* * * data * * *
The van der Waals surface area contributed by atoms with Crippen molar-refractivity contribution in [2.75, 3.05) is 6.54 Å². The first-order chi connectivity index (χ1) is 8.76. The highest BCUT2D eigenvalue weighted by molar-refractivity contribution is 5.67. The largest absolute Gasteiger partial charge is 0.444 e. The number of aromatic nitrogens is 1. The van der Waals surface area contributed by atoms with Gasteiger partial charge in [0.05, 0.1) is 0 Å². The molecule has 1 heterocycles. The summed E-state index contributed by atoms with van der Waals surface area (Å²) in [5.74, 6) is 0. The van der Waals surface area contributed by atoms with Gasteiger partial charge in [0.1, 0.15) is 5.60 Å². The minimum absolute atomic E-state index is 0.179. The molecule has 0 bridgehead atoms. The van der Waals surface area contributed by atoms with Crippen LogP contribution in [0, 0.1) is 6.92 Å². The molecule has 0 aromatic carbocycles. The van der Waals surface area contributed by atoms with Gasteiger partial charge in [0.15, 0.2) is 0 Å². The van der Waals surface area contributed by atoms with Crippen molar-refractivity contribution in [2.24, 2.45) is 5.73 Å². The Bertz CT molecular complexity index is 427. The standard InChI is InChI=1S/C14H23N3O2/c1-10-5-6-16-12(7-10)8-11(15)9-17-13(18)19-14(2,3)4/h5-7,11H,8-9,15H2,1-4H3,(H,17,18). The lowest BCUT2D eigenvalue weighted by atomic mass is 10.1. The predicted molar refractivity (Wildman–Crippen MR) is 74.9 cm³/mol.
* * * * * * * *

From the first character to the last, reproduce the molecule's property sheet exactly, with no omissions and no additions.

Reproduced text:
The van der Waals surface area contributed by atoms with Crippen molar-refractivity contribution in [2.75, 3.05) is 6.54 Å². The first-order chi connectivity index (χ1) is 8.76. The highest BCUT2D eigenvalue weighted by molar-refractivity contribution is 5.67. The largest absolute Gasteiger partial charge is 0.444 e. The number of aromatic nitrogens is 1. The van der Waals surface area contributed by atoms with Gasteiger partial charge in [0.05, 0.1) is 0 Å². The molecule has 1 heterocycles. The summed E-state index contributed by atoms with van der Waals surface area (Å²) in [5.74, 6) is 0. The van der Waals surface area contributed by atoms with Gasteiger partial charge in [0.1, 0.15) is 5.60 Å². The minimum absolute atomic E-state index is 0.179. The molecule has 0 bridgehead atoms. The van der Waals surface area contributed by atoms with Crippen LogP contribution in [0, 0.1) is 6.92 Å². The molecule has 0 aromatic carbocycles. The van der Waals surface area contributed by atoms with Gasteiger partial charge in [0.15, 0.2) is 0 Å². The van der Waals surface area contributed by atoms with Crippen molar-refractivity contribution in [2.24, 2.45) is 5.73 Å². The Bertz CT molecular complexity index is 427. The standard InChI is InChI=1S/C14H23N3O2/c1-10-5-6-16-12(7-10)8-11(15)9-17-13(18)19-14(2,3)4/h5-7,11H,8-9,15H2,1-4H3,(H,17,18). The lowest BCUT2D eigenvalue weighted by atomic mass is 10.1. The predicted molar refractivity (Wildman–Crippen MR) is 74.9 cm³/mol.